The Common Core Standards developed by the National Governors Association and the Council of Chief State School Officers raise the bar of academic achievement for young children. They do this in spite of, rather than in the service of, what we know about the ways that young children learn. They seem to be based on the notion that workers need a set of precise skills and that we can “backward design” a system of education by defining what children must know at each grade level. Although I have grave misgivings about the overall attempt at codifying national standards, I am most concerned about the way that these standards make unreasonable demands on the kindergartners that I teach each year. Allow me to use young Gabe as an example.
Gabe is a bright little boy in my kindergarten class with sparkling blue eyes and loads of enthusiasm and energy. He knows just about everything that there is to know about fire engines and rescue vehicles. He can stand before a classroom of five-year-olds, show his detailed drawings of a ladder truck, and describe how it is used by firefighters when they attack a fire. Over the course of this school year Gabe has taken just about every book on firefighting and fire equipment out of the school library. Gabe is not yet secure, however, in the connection between the letters of the alphabet and their sounds, nor is he able to count beyond the number 15 without becoming confused and repeating himself. This is in spite of daily classroom experiences and instruction to support such learning, differentiated for his current level of achievement.
I am faced with a challenge. I know from more than 30 years of experience as a kindergarten teacher that there’s nothing wrong with Gabe—that he will learn to read and count perfectly well, given time and encouragement. But he has not met the standards that have been created to guide kindergarten instruction and learning. This child will have a failing report card if I cannot help him to master these skills. In spite of my long experience, I am unsure of myself as I am forced into an increasingly didactic role with children like Gabe. In all likelihood I can get Gabe to develop these skills, but at what cost? My understanding of kindergarten teaching and research on early learning leads me to nurture and support this child as he makes his early forays into literacy and numeracy by way of his passion. The standards, though, press me to get him to perform a set of predetermined tasks. The standards seem to be addressing the skills without recognition of the developing child who must make sense of these skills.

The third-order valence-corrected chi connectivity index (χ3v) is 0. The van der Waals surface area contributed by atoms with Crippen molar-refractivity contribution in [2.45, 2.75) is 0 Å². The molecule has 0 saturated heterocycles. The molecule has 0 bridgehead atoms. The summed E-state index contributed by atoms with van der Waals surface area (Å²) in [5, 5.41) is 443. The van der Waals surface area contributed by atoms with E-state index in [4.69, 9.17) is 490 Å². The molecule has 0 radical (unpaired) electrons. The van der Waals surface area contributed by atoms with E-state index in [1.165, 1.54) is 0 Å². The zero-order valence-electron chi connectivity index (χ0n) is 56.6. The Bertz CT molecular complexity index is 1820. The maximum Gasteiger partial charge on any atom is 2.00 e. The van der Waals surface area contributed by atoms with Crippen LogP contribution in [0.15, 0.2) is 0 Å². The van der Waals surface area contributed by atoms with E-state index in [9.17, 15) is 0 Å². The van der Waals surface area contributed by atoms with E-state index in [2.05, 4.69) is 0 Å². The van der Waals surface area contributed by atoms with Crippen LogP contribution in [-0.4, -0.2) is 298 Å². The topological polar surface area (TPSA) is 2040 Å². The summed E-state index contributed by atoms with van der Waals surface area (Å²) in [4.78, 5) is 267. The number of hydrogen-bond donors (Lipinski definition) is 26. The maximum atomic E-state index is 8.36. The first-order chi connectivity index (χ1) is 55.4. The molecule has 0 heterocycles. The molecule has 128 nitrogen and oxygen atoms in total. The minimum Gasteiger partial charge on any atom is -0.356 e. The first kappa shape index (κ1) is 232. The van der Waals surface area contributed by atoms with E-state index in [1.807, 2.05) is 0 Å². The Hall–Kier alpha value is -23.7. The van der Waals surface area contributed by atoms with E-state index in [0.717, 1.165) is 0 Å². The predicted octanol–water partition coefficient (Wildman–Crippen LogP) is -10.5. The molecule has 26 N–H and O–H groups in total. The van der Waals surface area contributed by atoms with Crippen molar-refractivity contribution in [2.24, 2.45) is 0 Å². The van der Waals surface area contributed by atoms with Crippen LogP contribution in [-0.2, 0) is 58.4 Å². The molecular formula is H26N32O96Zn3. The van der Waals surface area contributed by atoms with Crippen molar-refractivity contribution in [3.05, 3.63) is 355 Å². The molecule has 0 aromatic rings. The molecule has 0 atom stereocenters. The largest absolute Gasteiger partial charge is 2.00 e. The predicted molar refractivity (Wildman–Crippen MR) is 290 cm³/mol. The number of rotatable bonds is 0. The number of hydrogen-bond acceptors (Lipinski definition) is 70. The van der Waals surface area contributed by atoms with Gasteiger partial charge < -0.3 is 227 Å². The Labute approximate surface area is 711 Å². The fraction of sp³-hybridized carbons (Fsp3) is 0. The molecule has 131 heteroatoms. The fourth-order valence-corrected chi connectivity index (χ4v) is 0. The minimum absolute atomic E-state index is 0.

Increasingly, kindergarten teachers are faced with a double bind. Our knowledge of child development and early learning shows us that children like Gabe need time to develop skills by way of their deep interests, thus keeping alive their motivation to learn. And yet the standards (and those who hold children and teachers accountable for achieving them) are telling us that Gabe and his teacher are failing. We know that development does not always proceed at a steady pace along a defined pathway. The Core Standards proposed by the National Governors Association and the Council of Chief State School Officers are sorely in need of input from skilled researchers and teachers who have experience with young children in classroom settings. Children like Gabe should not be labeled as failures just as they embark on what should be a journey of confident discovery.
Thank you, Dr. Gidseg! Oh, the article was right on target and exactly what a lot of people need to hear, but the thanks is for what really matters...staying in the classroom! From that vantage point and with the PhD, maybe you can get the people who are setting those standards to listen to you. Gabe's future and that of a lot of other children are counting on it.
Thank you very much for these fabulous articles! They sum up many issues that Early Childhood educators have been “preaching about” for years. Young children are very capable of learning academic skills if we allow them to play and learn at their own pace and if we take the time to play with them and really listen to them. I have worked with teachers and prospective teachers of young children for many years and I try to help them see the critical need to allow children to be children during their learning processes. “Cookie Cutter Curriculums” are just more of the same types of instruction that have not worked and, in my opinion, never will. We are not teachers; we are guides and encouragers for these young children.
Thanks for listening,
Judy Stevens, Community College instructor
I teach 3 and 4 year olds at First Community Weekday School in Columbus, Ohio. We have purchased numerous pieces of your furniture, and we are always very satisfied with the quality, functionality, and beautiful simplicity of each piece. When your newsletter is distributed, staff members are frequently discussing it. Thank you for being who you are and doing the work you do.
HOORAY! This article says it all and says it so well!!! Thank you for your common sense!! You have validated what I have been saying for over 20 years.